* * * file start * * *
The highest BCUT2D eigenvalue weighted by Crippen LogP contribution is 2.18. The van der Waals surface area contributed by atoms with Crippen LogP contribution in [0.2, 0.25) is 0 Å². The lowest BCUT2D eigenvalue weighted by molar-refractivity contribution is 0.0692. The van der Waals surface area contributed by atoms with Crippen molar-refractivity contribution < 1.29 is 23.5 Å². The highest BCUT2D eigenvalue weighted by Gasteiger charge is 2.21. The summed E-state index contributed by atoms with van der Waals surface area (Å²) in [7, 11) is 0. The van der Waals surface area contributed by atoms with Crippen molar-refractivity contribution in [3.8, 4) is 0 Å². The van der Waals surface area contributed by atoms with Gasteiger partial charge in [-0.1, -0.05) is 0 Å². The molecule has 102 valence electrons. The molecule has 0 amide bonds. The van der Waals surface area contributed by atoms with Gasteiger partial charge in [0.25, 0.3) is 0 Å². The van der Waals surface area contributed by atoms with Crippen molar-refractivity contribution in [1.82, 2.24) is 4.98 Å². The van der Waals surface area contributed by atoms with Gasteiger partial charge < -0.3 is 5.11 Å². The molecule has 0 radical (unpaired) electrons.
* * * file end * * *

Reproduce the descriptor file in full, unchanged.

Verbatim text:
The highest BCUT2D eigenvalue weighted by Crippen LogP contribution is 2.18. The van der Waals surface area contributed by atoms with Crippen LogP contribution in [0.2, 0.25) is 0 Å². The lowest BCUT2D eigenvalue weighted by molar-refractivity contribution is 0.0692. The van der Waals surface area contributed by atoms with Crippen molar-refractivity contribution < 1.29 is 23.5 Å². The highest BCUT2D eigenvalue weighted by Gasteiger charge is 2.21. The summed E-state index contributed by atoms with van der Waals surface area (Å²) in [7, 11) is 0. The van der Waals surface area contributed by atoms with Crippen molar-refractivity contribution in [3.8, 4) is 0 Å². The van der Waals surface area contributed by atoms with Gasteiger partial charge in [-0.1, -0.05) is 0 Å². The molecule has 102 valence electrons. The molecule has 0 amide bonds. The van der Waals surface area contributed by atoms with Gasteiger partial charge in [0.25, 0.3) is 0 Å². The van der Waals surface area contributed by atoms with Crippen molar-refractivity contribution in [1.82, 2.24) is 4.98 Å². The van der Waals surface area contributed by atoms with Gasteiger partial charge < -0.3 is 5.11 Å². The molecule has 0 radical (unpaired) electrons.